Citing the need for transparency, Sen. Panfilo M. Lacson has made public the details of the institutional amendments he proposed in the P3.7-trillion national budget for 2019.
Lacson expressed hope other proponents of amendments to the budget will do the same, to remove speculations that the bicameral conference committee is a venue for “horse trading” and compromises among legislators.
“In the spirit of transparency, I instructed my staff to make public all my amendments in the 2019 national budget. I hope all proponents will do the same to remove all suspicions that the bicameral conference is a venue for sneaky horse trading among legislators,” he said in a post on his Twitter account.
Lacson proposed institutional amendments to the budget, seeking to benefit sectors including education, the environment and national security.
He said there is no room for “pork” in these institutional amendments, for three reasons: need, planning, and vetting.
“Our taxpayers can thus sleep well knowing there is no room for ‘pork’ with these institutional amendments,” Lacson said.
In the P3.7-trillion budget for 2019, Lacson proposed institutional amendments that would benefit school children, through programs of the Department of Education. These include:
* Quick Response Fund: a P2-billion increase to P4 billion, with the added P2 billion from P8.889 billion to be deducted from appropriations for the Department of Public Works and Highways’ road right-of-way funds.
* School-Based Feeding Program, 240 days of lunch meals for severely wasted and wasted learners: an increase from P3.967 billion to P7.68 billion, with the added P3.7125 billion from deductions from Local Government Support Fund-Other Financial Assistance to Local Government Units, under Allocations for Local Government Units
* Teacher Quality and Development Program, from P8.169 million to P1.7081 billion, with the added P1.7 billion from the P6.1 billion to be deducted from the farm-to-market road program under the Department of Agriculture
* Textbooks and other instructional materials, increase from P1.794 billion to P1.9014 billion
* Computerization program, an increase from P4.263 billion to P7.188 billion, with P2.925 billion from allocations for farm-to-market roads
Lacson also proposed institutional amendments for the Department of Environment and Natural Resources, including an increase in appropriations for the Environmental Management Bureau from P2.523 billion to P2.525 billion, with the P2.352-million increase to fund monitoring and inventory of greenhouse gases of pollution labs in Visayas and Mindanao.
For the judiciary, Lacson proposed an increase in appropriations for the Supreme Court and lower courts by P920.669 million, including:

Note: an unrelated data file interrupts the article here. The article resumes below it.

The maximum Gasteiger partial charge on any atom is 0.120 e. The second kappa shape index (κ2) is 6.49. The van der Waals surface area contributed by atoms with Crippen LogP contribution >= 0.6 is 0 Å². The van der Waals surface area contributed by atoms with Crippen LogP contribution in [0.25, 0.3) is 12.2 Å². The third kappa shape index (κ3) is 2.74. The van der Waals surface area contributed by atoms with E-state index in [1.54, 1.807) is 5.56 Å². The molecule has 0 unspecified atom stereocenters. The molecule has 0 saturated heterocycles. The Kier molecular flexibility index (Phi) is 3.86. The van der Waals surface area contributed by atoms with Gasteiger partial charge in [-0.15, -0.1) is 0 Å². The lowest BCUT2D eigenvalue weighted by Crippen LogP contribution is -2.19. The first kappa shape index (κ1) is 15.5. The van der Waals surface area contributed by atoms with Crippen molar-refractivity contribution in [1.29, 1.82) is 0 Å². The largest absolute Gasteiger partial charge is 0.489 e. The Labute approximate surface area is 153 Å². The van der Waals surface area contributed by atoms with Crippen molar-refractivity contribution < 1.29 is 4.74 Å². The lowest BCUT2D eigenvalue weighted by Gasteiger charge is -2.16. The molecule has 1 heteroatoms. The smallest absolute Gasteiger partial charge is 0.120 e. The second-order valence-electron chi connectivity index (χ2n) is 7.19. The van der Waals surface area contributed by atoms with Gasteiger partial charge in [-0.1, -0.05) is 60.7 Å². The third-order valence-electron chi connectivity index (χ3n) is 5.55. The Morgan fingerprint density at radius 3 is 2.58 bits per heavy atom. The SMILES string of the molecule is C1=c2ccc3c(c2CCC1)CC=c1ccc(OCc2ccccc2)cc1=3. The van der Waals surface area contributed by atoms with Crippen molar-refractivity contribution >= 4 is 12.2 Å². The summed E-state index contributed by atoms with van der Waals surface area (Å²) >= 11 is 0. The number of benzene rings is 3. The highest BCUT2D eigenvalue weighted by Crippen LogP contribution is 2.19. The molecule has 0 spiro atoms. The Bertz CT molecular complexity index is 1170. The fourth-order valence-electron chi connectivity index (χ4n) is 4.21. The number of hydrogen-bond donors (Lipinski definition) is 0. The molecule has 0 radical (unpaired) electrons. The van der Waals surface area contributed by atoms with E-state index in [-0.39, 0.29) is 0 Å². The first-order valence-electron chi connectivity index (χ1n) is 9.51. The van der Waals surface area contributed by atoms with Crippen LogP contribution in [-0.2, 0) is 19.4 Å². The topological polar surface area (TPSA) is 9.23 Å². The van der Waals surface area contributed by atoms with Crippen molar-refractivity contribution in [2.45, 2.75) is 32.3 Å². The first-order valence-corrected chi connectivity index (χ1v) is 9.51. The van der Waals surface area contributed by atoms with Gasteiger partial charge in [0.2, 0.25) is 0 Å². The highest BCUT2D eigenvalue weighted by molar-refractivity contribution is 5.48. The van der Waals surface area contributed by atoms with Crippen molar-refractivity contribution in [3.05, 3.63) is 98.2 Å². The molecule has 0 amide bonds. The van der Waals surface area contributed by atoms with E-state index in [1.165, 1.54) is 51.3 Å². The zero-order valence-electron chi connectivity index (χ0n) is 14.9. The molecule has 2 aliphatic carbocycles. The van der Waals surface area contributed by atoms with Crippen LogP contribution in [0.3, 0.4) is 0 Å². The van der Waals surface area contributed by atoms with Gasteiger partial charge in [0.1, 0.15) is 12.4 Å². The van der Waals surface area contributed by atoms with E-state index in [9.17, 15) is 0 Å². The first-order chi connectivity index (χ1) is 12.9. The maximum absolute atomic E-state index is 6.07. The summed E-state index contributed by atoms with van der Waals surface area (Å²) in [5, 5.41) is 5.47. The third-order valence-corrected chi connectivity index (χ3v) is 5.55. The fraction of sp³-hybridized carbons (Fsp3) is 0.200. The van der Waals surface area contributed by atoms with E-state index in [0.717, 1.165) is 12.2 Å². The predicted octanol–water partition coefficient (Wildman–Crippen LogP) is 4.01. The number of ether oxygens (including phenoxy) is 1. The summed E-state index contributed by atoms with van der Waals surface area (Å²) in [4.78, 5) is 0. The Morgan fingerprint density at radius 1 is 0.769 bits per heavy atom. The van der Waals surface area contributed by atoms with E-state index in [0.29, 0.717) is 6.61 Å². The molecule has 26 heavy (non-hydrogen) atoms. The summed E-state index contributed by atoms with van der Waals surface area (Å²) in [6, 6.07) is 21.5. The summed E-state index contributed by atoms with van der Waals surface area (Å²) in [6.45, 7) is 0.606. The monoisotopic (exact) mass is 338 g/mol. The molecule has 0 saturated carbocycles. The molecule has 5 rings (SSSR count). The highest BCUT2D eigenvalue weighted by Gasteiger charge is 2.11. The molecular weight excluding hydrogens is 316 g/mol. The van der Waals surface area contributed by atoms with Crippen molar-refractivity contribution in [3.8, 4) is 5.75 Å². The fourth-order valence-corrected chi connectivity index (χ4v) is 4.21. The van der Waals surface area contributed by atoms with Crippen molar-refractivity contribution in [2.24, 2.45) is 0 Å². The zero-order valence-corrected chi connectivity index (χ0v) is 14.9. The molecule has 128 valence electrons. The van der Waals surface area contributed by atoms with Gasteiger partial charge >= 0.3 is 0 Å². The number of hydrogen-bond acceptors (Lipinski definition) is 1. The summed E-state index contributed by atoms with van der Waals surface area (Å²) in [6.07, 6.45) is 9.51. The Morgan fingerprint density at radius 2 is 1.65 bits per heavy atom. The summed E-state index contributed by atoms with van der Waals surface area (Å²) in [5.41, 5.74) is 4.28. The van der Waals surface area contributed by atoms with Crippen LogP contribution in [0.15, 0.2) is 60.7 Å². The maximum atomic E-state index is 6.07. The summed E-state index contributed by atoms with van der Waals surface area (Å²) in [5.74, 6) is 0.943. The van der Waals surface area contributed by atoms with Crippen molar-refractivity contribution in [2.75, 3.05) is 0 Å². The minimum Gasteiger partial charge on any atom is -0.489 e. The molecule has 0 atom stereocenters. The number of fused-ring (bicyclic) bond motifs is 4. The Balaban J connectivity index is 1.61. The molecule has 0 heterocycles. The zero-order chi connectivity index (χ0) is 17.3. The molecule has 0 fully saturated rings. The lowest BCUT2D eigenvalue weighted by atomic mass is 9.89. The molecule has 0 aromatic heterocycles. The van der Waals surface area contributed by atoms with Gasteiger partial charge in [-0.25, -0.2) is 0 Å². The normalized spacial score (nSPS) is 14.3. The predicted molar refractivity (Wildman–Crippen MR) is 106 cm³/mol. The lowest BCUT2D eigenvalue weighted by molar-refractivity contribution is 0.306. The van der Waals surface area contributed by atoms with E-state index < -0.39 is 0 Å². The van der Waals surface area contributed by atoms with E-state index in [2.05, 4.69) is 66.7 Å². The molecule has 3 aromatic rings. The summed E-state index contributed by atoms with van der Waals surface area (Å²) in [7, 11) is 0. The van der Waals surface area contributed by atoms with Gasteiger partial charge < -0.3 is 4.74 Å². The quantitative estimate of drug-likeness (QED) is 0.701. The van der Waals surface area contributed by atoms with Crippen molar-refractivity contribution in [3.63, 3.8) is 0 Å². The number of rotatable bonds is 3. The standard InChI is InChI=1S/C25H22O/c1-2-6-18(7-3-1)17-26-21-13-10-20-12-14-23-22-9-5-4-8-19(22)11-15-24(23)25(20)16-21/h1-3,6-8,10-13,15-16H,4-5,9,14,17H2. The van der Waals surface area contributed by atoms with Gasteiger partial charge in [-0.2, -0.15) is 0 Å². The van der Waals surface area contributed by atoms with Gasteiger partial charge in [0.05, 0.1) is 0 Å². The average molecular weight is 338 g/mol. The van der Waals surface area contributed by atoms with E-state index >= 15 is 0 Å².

* P111.985 million added to the operations of the Philippine Judicial Academy
* P20 million to augment the operations of Mandatory Continuing Legal Education
* P300 million for the construction and repair of Halls of Justice
* P488.684 million to fund the salary differential of first level courts.
Earlier, Lacson disclosed he proposed P4.78 billion to mobilize a new infantry unit to address the threat of terrorist groups, including the Abu Sayyaf.
Lacson also sought an increase of P666.219 million for the Veterans Memorial Medical Center’s 2019 budget, so it can acquire medicines for its patients.
He said the VMMC sought his help as he was defending the budget of the Department of National Defense, which supervises the VMMC.
“The VMMC said the price index for medicines went up, and this will affect its service to its patients. During the budget hearing of the Department of Health, I asked DOH Sec. Francisco Duque III if there was indeed such a price increase for medicine, and he confirmed it. That prompted me to seek an institutional amendment for the VMMC’s budget for medicines,” he said.
Lacson also sought to increase the Pension and Gratuity Fund by P876.42 million to fund the additional P15,000 increase in old-age pension of 4,869 senior veterans.
A list of Lacson’s proposed amendments to the 2019 proposed budget, which were adopted under the Senate version and are now being deliberated in the ongoing bicameral conference, may be found here.
In contrast, Lacson said individual amendments such as flood control projects and various structures were based on lawmakers’ “intervention” and, in most cases, had no consultations with the implementing agencies concerned.
Such programs can be considered pork barrel, based on the 2013 ruling of the Supreme Court that covers whimsical and arbitrary projects, he added.
Worse, Lacson said the lack of planning may be deadly, as in the case of landslide-prone roads in the BLISTT (Baguio, La Trinidad, Itogon, Sablan, Tuba, and Tublay) area.
“The bottom line is, did the insertions and realignments come from the implementing agencies? Or was there at least a consultation with them? Was there planning for such programs? If not, the funds involved would end up as unused appropriations, because the implementing agencies do not know what to do with them,” Lacson said.